New Scotland Yard
Police have arrested five teenagers aged between 15 and 19 JACK TAYLOR/AFP/Getty Images

Police have arrested five young men across the UK capital on suspicion of travelling to join a banned terror group.

It follows raids at four separate properties in January. The group range in age from 15 to 19. All five are being questioned at a central London police station.

Scotland Yard did not give any further information at this stage on which organisation the teenagers were trying to join.

"Officers from the MPS Counter Terrorism Command have today, Monday 20 February, arrested five males under 20-years-old on suspicion of Preparation of Terrorist Acts, Contrary to Section 5 of the Terrorism Act 2006," a Met Police spokesman said.

"The arrests follow searches at four residential addresses in London on Tuesday, 14 January. This morning a 17-year-old male and a 16-year-old male were arrested at separate residential addresses in south London; two other teenagers - 17-year-old male and a 19-year-old male - were arrested at a residential address in west London.

"A further residential address was searched in Lambeth earlier today in connection with the investigation. Officers have since made a further arrest. A 15-year-old boy was arrested this evening in east London and officers are presently searching the residential address where he was arrested.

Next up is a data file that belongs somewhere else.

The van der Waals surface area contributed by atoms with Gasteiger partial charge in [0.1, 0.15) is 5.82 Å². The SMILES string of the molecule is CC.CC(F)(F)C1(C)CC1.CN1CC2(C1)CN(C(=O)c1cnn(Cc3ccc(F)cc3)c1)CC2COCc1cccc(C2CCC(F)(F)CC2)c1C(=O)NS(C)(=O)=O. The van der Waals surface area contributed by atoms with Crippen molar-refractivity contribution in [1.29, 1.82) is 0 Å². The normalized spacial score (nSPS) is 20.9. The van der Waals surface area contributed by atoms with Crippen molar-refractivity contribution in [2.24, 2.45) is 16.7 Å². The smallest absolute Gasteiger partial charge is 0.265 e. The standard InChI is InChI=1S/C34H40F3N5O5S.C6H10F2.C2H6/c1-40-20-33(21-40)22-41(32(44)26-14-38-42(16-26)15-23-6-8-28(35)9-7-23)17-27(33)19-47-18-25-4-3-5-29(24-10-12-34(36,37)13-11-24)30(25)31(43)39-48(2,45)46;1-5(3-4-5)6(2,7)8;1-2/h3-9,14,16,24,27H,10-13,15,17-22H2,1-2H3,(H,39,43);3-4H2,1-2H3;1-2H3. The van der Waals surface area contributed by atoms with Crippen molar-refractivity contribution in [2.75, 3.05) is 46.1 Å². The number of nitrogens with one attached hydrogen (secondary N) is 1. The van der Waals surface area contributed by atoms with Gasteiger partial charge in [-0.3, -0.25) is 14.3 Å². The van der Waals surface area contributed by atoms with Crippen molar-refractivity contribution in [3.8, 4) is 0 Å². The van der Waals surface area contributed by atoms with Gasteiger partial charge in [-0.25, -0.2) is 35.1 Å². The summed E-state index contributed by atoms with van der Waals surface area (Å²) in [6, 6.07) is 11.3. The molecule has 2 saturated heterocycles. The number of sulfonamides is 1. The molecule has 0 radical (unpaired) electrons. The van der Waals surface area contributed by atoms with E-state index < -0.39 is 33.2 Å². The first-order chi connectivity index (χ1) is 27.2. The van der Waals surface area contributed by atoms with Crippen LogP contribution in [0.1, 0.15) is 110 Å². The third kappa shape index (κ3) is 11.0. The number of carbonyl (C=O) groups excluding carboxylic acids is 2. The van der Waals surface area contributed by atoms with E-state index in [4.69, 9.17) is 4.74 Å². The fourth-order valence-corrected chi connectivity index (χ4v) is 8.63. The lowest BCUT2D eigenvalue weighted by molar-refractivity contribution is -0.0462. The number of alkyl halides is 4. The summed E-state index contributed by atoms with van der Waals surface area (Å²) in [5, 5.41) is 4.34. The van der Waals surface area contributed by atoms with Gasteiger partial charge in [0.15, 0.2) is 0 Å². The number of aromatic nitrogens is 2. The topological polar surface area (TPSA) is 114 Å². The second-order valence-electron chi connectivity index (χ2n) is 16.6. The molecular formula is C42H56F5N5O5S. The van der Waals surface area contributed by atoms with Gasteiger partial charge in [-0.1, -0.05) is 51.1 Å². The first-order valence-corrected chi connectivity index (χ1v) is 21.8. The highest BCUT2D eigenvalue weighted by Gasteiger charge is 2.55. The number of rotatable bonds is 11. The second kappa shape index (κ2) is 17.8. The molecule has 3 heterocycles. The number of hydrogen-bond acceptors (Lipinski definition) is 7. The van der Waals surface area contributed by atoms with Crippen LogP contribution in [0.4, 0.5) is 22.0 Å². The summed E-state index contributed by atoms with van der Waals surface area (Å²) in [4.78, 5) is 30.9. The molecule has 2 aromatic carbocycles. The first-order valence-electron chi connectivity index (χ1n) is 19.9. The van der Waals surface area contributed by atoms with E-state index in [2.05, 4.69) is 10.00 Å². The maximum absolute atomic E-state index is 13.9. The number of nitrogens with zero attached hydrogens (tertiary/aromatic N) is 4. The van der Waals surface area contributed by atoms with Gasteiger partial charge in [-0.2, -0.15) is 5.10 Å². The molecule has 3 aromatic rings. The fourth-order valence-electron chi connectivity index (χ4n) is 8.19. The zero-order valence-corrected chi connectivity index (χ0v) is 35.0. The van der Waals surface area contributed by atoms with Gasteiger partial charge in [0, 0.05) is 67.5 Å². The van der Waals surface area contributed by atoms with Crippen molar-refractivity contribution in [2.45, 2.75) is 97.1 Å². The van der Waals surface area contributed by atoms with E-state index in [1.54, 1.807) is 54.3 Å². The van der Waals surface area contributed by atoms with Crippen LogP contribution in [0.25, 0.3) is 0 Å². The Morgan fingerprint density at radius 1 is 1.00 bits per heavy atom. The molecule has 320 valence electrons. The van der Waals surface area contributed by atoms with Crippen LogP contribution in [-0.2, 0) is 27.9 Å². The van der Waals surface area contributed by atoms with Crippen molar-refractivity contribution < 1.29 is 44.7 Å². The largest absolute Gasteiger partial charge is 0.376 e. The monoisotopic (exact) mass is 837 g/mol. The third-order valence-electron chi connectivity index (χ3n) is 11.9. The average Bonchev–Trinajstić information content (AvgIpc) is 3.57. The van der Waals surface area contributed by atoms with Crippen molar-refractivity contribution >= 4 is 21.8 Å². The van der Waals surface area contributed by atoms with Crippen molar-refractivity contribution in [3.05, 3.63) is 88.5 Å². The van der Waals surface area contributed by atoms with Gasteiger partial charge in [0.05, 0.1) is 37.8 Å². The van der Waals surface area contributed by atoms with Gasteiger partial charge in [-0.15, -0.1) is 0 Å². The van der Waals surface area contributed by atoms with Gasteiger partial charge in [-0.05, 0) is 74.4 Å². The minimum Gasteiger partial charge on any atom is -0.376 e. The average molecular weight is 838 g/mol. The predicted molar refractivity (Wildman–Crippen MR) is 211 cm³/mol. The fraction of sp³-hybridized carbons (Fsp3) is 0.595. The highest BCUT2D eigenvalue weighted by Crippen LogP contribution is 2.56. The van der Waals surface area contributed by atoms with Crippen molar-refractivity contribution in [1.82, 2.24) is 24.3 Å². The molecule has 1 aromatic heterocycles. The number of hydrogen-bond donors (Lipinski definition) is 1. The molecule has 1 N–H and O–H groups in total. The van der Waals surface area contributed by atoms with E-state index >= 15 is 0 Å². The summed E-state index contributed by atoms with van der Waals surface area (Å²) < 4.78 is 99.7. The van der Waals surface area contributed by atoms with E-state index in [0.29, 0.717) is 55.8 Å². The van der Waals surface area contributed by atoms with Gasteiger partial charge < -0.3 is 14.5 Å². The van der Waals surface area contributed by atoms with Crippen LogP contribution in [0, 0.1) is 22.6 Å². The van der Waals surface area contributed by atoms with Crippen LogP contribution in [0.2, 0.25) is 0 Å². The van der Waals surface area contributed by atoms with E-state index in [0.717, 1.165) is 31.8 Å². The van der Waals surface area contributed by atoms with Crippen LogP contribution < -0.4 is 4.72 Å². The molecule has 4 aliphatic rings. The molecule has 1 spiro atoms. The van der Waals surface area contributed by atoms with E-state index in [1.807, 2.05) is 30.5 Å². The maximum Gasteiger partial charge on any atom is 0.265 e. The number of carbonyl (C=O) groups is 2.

"All five have been detained under TACT and are at present in a central London police station pending further enquiries. The arrests relate to plans to travel to join a proscribed organisation."

According to a UK government report, there were 255 terrorism-related arrests in Britain for the year ending 31 March 2016. The only age group to see a rise in the number of arrests was under-18-year-olds, which saw a small increase from eight arrests in the year ending 31 March 2015, to 14 in the year ending 31 March 2016.

Max Hill QC was named on 20 February as the new independent reviewer of terrorism legislation. He replaces human rights lawyer David Anderson QC, who warned that the government's anti-radicalisation strategy, Prevent, is not trusted by "a very large number of decent British Muslims".